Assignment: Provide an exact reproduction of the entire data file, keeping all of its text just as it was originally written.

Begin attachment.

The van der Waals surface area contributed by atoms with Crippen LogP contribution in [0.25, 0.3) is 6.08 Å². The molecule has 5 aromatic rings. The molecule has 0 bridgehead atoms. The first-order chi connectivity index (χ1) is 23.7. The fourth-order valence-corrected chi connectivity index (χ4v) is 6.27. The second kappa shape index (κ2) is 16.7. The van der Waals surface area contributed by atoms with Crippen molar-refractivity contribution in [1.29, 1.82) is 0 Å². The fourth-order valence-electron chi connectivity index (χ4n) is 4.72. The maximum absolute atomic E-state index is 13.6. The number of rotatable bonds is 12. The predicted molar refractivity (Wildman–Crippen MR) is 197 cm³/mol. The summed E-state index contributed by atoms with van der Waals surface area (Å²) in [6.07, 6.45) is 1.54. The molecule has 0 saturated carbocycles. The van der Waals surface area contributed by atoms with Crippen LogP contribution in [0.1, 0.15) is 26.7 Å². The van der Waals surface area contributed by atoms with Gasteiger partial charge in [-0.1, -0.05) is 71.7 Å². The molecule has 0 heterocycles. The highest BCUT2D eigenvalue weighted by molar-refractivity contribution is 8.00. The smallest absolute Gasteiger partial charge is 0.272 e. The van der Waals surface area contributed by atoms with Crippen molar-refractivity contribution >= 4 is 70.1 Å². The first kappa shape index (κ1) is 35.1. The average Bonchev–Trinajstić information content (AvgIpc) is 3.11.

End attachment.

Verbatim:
The van der Waals surface area contributed by atoms with Crippen LogP contribution in [0.25, 0.3) is 6.08 Å². The molecule has 5 aromatic rings. The molecule has 0 bridgehead atoms. The first-order chi connectivity index (χ1) is 23.7. The fourth-order valence-corrected chi connectivity index (χ4v) is 6.27. The second kappa shape index (κ2) is 16.7. The van der Waals surface area contributed by atoms with Crippen molar-refractivity contribution in [1.29, 1.82) is 0 Å². The fourth-order valence-electron chi connectivity index (χ4n) is 4.72. The maximum absolute atomic E-state index is 13.6. The number of rotatable bonds is 12. The predicted molar refractivity (Wildman–Crippen MR) is 197 cm³/mol. The summed E-state index contributed by atoms with van der Waals surface area (Å²) in [6.07, 6.45) is 1.54. The molecule has 0 saturated carbocycles. The van der Waals surface area contributed by atoms with Crippen LogP contribution in [0.1, 0.15) is 26.7 Å². The van der Waals surface area contributed by atoms with Gasteiger partial charge in [-0.1, -0.05) is 71.7 Å². The molecule has 0 heterocycles. The highest BCUT2D eigenvalue weighted by molar-refractivity contribution is 8.00. The smallest absolute Gasteiger partial charge is 0.272 e. The van der Waals surface area contributed by atoms with Crippen molar-refractivity contribution >= 4 is 70.1 Å². The first kappa shape index (κ1) is 35.1. The average Bonchev–Trinajstić information content (AvgIpc) is 3.11.